Would YOU be a shelter? (Remembering Anne Frank)

by ST on June 21, 2011 · 3 comments

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Anne Frank portrait Would YOU be a shelter? (Remembering Anne Frank)Everyone loves a scapegoat.

Throughout history whenever something terrible happens either for reasons too complex for the common person to grasp or just the culmination of many other events people as a whole try to seek out someone, some group of people, to blame for the problem. Rarely do they see themselves as a cause (if not the root cause) of the problem. The fault is not in our stars but in ourselves.

Very often the culprit is determined to be people based on their religion, their ethnicity, their occupation, even their perceived wealth. This is not to say that yes, sometimes people of a certain group are directly involved in particular events than others (e.g. 9/11 wasn’t carried out by Eskimos or devout Wicca).  But much more often it is a group or class of people totally unrelated to the events (often themselves suffering from the same affliction as their persecutors) who the wrath of the collective via mob rule comes down on like a landslide.

Events drive the process. A natural disaster like a flood or storm or earthquake is difficult to pin on a specific classification of people (unless one falls back on extreme religious doctrine to say it is Heavenly punishment). But the now-called “ma- made” disasters are tailor made for such scapegoating. An economic collapse, a terrorist attack, a WMD attack, an outbreak or plague, etc. feed right into the hands of those looking for someone to blame.

Sometimes a group of people have already been chosen as the source of problems and certain people are just waiting for some event to come along to put their blame and retribution plan into action. Others, never having considered the possibility of blaming someone when things were relatively good, can be easily manipulated into believing it is this or that group of people that are the cause once events go sour.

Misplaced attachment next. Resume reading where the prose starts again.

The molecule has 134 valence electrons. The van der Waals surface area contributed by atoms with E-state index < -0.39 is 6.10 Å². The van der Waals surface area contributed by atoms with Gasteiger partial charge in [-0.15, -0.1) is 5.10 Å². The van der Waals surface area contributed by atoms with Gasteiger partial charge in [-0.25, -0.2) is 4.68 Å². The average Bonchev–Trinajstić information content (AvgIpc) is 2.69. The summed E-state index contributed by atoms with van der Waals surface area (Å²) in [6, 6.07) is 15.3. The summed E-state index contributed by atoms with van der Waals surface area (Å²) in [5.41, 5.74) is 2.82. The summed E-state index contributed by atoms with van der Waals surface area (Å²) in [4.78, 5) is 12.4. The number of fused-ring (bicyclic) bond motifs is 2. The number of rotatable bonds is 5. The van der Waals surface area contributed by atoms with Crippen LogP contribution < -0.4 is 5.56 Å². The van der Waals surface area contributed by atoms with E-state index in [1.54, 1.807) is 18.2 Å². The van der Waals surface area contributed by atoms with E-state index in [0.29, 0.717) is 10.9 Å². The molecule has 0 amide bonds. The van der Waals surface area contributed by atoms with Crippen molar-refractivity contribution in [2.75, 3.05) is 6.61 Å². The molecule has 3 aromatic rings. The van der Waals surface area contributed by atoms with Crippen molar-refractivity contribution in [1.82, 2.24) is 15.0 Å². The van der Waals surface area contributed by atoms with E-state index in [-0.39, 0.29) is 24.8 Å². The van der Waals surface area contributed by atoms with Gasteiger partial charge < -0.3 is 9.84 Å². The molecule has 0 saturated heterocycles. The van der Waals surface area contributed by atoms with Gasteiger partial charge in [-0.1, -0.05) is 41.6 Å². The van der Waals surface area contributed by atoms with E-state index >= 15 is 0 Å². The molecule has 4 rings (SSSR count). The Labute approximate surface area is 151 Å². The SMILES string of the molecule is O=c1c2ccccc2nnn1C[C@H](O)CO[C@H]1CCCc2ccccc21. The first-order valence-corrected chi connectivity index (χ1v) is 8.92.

In a prolonged “man-made” SHTF event that leads to some level of WROL after the initial shock of events settles in a search for those to blame will undoubtedly  start. Current events clearly show certain people are already being setup in the eyes of the world as being the cause for the world’s major problems. This too feeds into discrimination and racism already festering in many parts of the world, including the U.S. It wouldn’t take much to nudge the world over that thin line into full blown retribution.

I happen to believe there is a very high chance of such events happening in the not too distant future (don’t like to make time frame predictions).  If such should happen, would you be willing to stand up for what is right? Will you give aid to those being persecuted, attacked, maybe even hunted down literally?

The story of Anne Frank and her family in World War 2 is the most commonly referenced example of this (though not the only one; history before and since contains too many other examples). Starting in the summer of 1942 she and her family were hidden from the Nazis by their friends and neighbors. For two years they lived in seclusion until they family was betrayed, captured by the Nazis, and taken to concentration camps where most of her family, including Anne and her sister, died in 1945.